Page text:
Date of Award

1998

Degree Type

Thesis

Degree Name

M.A.

Department

Psychology

First Advisor

Lafreniere, Kathryn,

Keywords

Psychology, Developmental.

Rights

CC BY-NC-ND 4.0

Abstract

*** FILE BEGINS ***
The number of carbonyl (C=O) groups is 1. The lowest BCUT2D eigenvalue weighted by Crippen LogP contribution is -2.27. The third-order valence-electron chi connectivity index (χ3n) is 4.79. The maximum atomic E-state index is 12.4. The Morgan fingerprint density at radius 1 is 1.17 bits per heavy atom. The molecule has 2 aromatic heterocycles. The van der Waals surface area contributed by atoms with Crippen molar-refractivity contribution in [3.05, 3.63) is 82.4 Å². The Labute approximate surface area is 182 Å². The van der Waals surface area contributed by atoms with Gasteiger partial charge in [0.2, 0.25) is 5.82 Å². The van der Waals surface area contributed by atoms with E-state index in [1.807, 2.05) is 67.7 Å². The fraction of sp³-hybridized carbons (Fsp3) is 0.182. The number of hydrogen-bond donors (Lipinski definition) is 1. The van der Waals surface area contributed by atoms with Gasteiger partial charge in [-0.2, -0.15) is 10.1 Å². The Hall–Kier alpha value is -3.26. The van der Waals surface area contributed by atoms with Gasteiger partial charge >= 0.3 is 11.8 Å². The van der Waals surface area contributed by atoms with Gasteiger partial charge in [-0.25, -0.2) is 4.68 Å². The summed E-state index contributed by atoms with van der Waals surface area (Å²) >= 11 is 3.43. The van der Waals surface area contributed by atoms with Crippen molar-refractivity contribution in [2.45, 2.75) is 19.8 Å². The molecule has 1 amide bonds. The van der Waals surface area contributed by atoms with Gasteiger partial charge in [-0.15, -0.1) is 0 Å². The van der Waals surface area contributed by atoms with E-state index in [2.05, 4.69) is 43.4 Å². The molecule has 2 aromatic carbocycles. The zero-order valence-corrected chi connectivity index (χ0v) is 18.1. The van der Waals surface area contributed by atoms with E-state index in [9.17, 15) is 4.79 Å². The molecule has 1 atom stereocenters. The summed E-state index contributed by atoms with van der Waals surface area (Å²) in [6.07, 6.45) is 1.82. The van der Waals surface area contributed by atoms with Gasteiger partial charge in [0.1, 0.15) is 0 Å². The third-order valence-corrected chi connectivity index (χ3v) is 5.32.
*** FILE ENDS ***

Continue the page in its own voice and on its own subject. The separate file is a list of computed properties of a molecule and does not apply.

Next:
This study examined the effectiveness of a local intervention at modifying attitudes toward teen pregnancy, teen parenting, contraception, and abstinence from premarital sex. As in the study by Saltz, Perry, and Cabral (1994), the premise behind the current study was that teens engage in early and unprotected sex because they believe the "personal fable" concerning pregnancy: "It can't happen to me." As a form of role-play, it was expected that participation in the Baby Think It Over(TM) program would encourage teens to acknowledge their own personal vulnerability to an unplanned pregnancy, as well as providing them with some insight into the experience of adolescent parenting. One hundred and fourteen adolescents (24 males, 90 females) enrolled in the eleventh grade participated in the study. After 2 to 3 days experience with Baby Think It Over(TM), adolescents in the intervention group were more likely to accurately assess their personal risk for an unplanned pregnancy than teens in the comparison group. No significant differences were observed between the groups on a measure assessing attitudes concerning abstinence from premarital sex and attitudes toward the use of contraception. Qualitative analyses revealed that teens in the intervention group were significantly more likely to produce concrete examples of activities and consequences related to child-rearing than teens in the comparison group. Findings of this study are related to the Health Belief Model and further suggestions for research with Baby Think It Over(TM) are discussed. Source: Masters Abstracts International, Volume: 39-02, page: 0601. Adviser: Kathryn Lafreniere. Thesis (M.A.)--University of Windsor (Canada), 1998.

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